The purpose of this paper is to draw attention to the ways in which the Supreme Court of Canada has shifted away from transcendent/religious to nonreligious conceptualizations of assisted dying.
A discourse analysis of a Supreme Court of Canada case on assisted dying and the facta of the 26 associated interveners.
The research points to a shift away from religious to nonreligious understandings in the way the Court conceptualizes suffering, pain, illness and assisted dying.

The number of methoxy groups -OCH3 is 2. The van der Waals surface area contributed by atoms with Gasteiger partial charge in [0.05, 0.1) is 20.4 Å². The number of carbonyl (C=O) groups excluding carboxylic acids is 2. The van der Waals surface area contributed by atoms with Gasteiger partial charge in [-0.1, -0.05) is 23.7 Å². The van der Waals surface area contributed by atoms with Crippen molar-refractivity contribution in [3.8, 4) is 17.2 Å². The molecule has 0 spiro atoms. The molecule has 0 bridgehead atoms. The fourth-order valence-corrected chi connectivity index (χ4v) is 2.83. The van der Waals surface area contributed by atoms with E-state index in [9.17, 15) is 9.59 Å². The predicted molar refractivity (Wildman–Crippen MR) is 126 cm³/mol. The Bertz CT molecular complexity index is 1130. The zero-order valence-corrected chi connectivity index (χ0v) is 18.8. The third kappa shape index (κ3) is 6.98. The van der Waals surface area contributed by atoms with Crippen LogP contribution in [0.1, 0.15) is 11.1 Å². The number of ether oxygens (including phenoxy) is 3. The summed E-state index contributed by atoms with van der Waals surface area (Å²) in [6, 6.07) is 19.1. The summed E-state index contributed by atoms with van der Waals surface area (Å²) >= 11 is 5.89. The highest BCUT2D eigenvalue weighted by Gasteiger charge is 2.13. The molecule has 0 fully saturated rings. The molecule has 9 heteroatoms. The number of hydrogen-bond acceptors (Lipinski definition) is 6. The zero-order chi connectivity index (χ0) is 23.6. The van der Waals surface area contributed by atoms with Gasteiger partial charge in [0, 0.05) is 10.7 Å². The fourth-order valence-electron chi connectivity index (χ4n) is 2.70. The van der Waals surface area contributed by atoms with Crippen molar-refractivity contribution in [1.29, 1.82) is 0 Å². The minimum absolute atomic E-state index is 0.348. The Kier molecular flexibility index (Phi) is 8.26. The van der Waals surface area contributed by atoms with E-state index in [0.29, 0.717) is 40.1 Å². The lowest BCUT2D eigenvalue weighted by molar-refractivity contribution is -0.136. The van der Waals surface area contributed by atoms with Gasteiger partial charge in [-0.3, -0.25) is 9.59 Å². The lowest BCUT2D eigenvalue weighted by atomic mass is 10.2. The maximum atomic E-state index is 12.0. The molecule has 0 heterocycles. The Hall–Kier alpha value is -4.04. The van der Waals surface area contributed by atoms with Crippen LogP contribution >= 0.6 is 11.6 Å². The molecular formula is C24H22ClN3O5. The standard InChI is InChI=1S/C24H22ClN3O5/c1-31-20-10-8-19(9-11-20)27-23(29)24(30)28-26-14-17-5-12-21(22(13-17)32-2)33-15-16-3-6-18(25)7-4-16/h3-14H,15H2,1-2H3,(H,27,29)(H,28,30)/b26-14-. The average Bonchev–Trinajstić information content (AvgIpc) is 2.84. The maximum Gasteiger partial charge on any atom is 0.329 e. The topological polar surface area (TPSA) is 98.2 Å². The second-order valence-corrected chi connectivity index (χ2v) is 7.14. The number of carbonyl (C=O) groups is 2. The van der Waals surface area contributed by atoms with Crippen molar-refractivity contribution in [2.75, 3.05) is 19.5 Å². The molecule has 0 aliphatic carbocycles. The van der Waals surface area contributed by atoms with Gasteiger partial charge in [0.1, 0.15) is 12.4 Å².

This paper contributes to the understanding of nonreligion as a social phenomenon.
Lori G. Beaman would like to acknowledge financial support for research through her SSHRC funded Canada Research Chair in Religious Diversity and Social Change.
Beaman, L.G. and Steele, C. (2018), "Transcendence/religion to immanence/nonreligion in assisted dying", International Journal of Human Rights in Healthcare, Vol. 11 No. 2, pp. 129-143. https://doi.org/10.1108/IJHRH-09-2017-0051
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